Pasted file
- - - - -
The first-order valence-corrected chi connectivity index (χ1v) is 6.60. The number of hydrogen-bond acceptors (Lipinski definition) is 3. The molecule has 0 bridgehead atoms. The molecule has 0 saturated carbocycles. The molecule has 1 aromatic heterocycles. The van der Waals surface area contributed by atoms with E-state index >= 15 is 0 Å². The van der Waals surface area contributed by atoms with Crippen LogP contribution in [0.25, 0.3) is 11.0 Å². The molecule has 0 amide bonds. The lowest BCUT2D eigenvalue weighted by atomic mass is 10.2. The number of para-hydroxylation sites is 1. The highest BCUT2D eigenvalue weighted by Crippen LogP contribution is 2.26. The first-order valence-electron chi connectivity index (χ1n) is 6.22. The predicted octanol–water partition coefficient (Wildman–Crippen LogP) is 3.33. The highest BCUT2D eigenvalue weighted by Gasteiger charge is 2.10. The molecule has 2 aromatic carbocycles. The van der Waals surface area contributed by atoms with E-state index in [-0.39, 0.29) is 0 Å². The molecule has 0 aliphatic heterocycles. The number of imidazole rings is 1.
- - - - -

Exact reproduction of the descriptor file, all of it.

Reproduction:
The first-order valence-corrected chi connectivity index (χ1v) is 6.60. The number of hydrogen-bond acceptors (Lipinski definition) is 3. The molecule has 0 bridgehead atoms. The molecule has 0 saturated carbocycles. The molecule has 1 aromatic heterocycles. The van der Waals surface area contributed by atoms with E-state index >= 15 is 0 Å². The van der Waals surface area contributed by atoms with Crippen LogP contribution in [0.25, 0.3) is 11.0 Å². The molecule has 0 amide bonds. The lowest BCUT2D eigenvalue weighted by atomic mass is 10.2. The number of para-hydroxylation sites is 1. The highest BCUT2D eigenvalue weighted by Crippen LogP contribution is 2.26. The first-order valence-electron chi connectivity index (χ1n) is 6.22. The predicted octanol–water partition coefficient (Wildman–Crippen LogP) is 3.33. The highest BCUT2D eigenvalue weighted by Gasteiger charge is 2.10. The molecule has 2 aromatic carbocycles. The van der Waals surface area contributed by atoms with E-state index in [-0.39, 0.29) is 0 Å². The molecule has 0 aliphatic heterocycles. The number of imidazole rings is 1.